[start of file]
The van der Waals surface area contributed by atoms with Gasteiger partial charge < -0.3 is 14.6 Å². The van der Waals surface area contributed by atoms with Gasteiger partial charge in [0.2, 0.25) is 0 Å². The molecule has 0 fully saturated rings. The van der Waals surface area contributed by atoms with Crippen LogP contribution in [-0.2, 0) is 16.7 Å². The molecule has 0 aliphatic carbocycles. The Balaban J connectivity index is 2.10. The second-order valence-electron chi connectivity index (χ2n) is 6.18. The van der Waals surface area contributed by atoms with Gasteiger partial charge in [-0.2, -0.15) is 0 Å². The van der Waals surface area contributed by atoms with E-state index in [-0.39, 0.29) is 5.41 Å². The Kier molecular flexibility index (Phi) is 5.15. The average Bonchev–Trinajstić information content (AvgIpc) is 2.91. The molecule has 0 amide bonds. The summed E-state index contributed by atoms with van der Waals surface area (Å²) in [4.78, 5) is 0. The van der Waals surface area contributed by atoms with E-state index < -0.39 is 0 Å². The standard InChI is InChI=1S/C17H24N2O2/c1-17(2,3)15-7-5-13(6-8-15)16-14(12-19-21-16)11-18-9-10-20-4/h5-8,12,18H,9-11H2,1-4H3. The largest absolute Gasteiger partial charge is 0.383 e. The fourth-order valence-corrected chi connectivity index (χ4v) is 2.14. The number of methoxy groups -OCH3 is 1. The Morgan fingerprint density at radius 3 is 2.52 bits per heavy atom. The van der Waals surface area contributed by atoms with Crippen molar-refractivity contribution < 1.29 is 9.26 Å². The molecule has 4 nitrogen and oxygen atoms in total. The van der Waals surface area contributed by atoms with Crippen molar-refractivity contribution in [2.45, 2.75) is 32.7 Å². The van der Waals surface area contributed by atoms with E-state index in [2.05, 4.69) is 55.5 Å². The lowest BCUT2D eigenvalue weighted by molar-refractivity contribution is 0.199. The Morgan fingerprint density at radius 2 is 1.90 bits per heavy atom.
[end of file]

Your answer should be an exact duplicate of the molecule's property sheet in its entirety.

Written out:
The van der Waals surface area contributed by atoms with Gasteiger partial charge < -0.3 is 14.6 Å². The van der Waals surface area contributed by atoms with Gasteiger partial charge in [0.2, 0.25) is 0 Å². The molecule has 0 fully saturated rings. The van der Waals surface area contributed by atoms with Crippen LogP contribution in [-0.2, 0) is 16.7 Å². The molecule has 0 aliphatic carbocycles. The Balaban J connectivity index is 2.10. The second-order valence-electron chi connectivity index (χ2n) is 6.18. The van der Waals surface area contributed by atoms with Gasteiger partial charge in [-0.2, -0.15) is 0 Å². The van der Waals surface area contributed by atoms with E-state index in [-0.39, 0.29) is 5.41 Å². The Kier molecular flexibility index (Phi) is 5.15. The average Bonchev–Trinajstić information content (AvgIpc) is 2.91. The molecule has 0 amide bonds. The summed E-state index contributed by atoms with van der Waals surface area (Å²) in [4.78, 5) is 0. The van der Waals surface area contributed by atoms with E-state index < -0.39 is 0 Å². The standard InChI is InChI=1S/C17H24N2O2/c1-17(2,3)15-7-5-13(6-8-15)16-14(12-19-21-16)11-18-9-10-20-4/h5-8,12,18H,9-11H2,1-4H3. The largest absolute Gasteiger partial charge is 0.383 e. The fourth-order valence-corrected chi connectivity index (χ4v) is 2.14. The number of methoxy groups -OCH3 is 1. The Morgan fingerprint density at radius 3 is 2.52 bits per heavy atom. The van der Waals surface area contributed by atoms with Crippen molar-refractivity contribution < 1.29 is 9.26 Å². The molecule has 4 nitrogen and oxygen atoms in total. The van der Waals surface area contributed by atoms with Crippen molar-refractivity contribution in [2.45, 2.75) is 32.7 Å². The van der Waals surface area contributed by atoms with E-state index in [2.05, 4.69) is 55.5 Å². The lowest BCUT2D eigenvalue weighted by molar-refractivity contribution is 0.199. The Morgan fingerprint density at radius 2 is 1.90 bits per heavy atom.